[ExI] Human extinction

Stefano Vaj stefano.vaj at gmail.com
Sat Aug 23 17:49:51 UTC 2008

On 8/22/08, Lee Corbin <lcorbin at rawbw.com> wrote:
> Stefano writes
> The reason I advance for favoring homo sapiens in a contest
> for my affections over some lizard race from Sirius is two-fold.
> For one, similarity of structure (including all the aforementioned
> traits such as emotion and so on). For two, we naturally have
> a certain solidarity with our cell-mates, our fellow city residents,
> our national comrades, and even (up to a point) our gender or
> racial brethren.

Actually, I am rather inclined to accept such order of ideas as
"natural" myself, even though it might end up having both of us
labelled as specieists, racists, ethnocentrists, nationalists, male
chauvinists, or just chauvinists. :-)

(In fact, I tend instead to consider that diversity can only be based
on everybody's love for their own identity).

But all this is *syncronical*. Diacronically, and as far as offspring
is concerned, what one really would like is not to have one's children
(or, for that matter, one's clones) *exactly* identical to what one
is. He or she usually wants them to be as much better, more
accomplished, stronger, healthier and more successful as possible.
This is after all what sexual selection, education, preventive
medicine and the drive towards genetic engineering is about.

After a fashion, both aspects may be expression of an identical
"genetic [and/or memetic] whisper". One would expect replicators whose
bearers tend to favour similar vehicles over more different ones to
get a reproductive edge, wouldn't one? But the same goes for
replicators who tend to an increasing fine-tuning of their influence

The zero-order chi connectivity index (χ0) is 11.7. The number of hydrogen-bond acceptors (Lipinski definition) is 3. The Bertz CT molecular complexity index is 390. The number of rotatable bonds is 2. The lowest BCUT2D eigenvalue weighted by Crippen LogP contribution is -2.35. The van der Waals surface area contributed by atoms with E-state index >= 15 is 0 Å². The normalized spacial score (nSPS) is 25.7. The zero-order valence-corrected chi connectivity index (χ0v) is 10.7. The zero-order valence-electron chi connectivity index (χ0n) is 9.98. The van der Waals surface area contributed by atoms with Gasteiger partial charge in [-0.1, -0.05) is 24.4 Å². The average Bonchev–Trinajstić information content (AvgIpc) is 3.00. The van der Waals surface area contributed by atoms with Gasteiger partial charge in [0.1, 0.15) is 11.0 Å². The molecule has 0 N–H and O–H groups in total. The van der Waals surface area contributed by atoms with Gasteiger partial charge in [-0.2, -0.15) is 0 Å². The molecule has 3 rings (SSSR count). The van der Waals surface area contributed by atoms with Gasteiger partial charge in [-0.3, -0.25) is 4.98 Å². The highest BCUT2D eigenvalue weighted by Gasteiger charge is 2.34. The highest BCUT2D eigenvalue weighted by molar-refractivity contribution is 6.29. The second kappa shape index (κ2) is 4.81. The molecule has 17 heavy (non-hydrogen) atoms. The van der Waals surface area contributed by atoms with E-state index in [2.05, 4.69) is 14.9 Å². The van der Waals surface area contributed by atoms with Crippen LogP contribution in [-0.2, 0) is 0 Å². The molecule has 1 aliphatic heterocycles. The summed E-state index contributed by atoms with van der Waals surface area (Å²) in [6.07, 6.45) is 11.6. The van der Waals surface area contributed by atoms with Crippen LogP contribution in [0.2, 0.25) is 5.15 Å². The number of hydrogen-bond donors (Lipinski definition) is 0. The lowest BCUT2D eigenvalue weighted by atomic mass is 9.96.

on the bearers...

>> and the survival of the clade should not. In fact, to pose the
>> survival of the species as one's ultimate ideal may well be to
>> the detriment of the destiny of the clade,
> I read http://en.wikipedia.org/wiki/Clade, but it's not helping
> me much here. Instead of "clade" could you be more specific,
> e.g., all our DNA cousins?

Not really "cousins", but "descendents".

What I am say here is that for sure to restrict the usage of H+
technology to the (hardly natural) preservation of humanity as close
as possible to its current average traits for as long as possible
would not really be a good bet for the survival of the human clade in
vastly different context. The clades - the , if you prefer, the
lineages or the monophyletic groups - last as much as they are able to
change, branch, diversify and adapt... The others are much more
vulnerable to extinction, namely in the sense not of just not being
around any more in their past forms, but more radically of leaving
just fossils behind.

This is why those who believe that "survival" - in some other sense
than individual, physical survival - should be considered as a primal
value, should hardly fear a posthuman change in terms of an
"existential risk".

>> and would lead us to conclude that it would have been a
>> good idea for our simian ancestors, at least from their
>> point of view, to put in place an eugenic programme
>> aimed at avoiding the kind of evolutionary change that
>> ultimately led to ourselves.
> Heh, well of course it would have been a good idea---for *them*!

Mmhhh. They may well not have survived anyway, at least they have
descendents they could be to some extent be proud of... :-)

And, in any event, "animal eugenism" regularly tend to eliminate
less-than-average Darwinian bets, not better-than-average...

Stefano Vaj

More information about the extropy-chat mailing list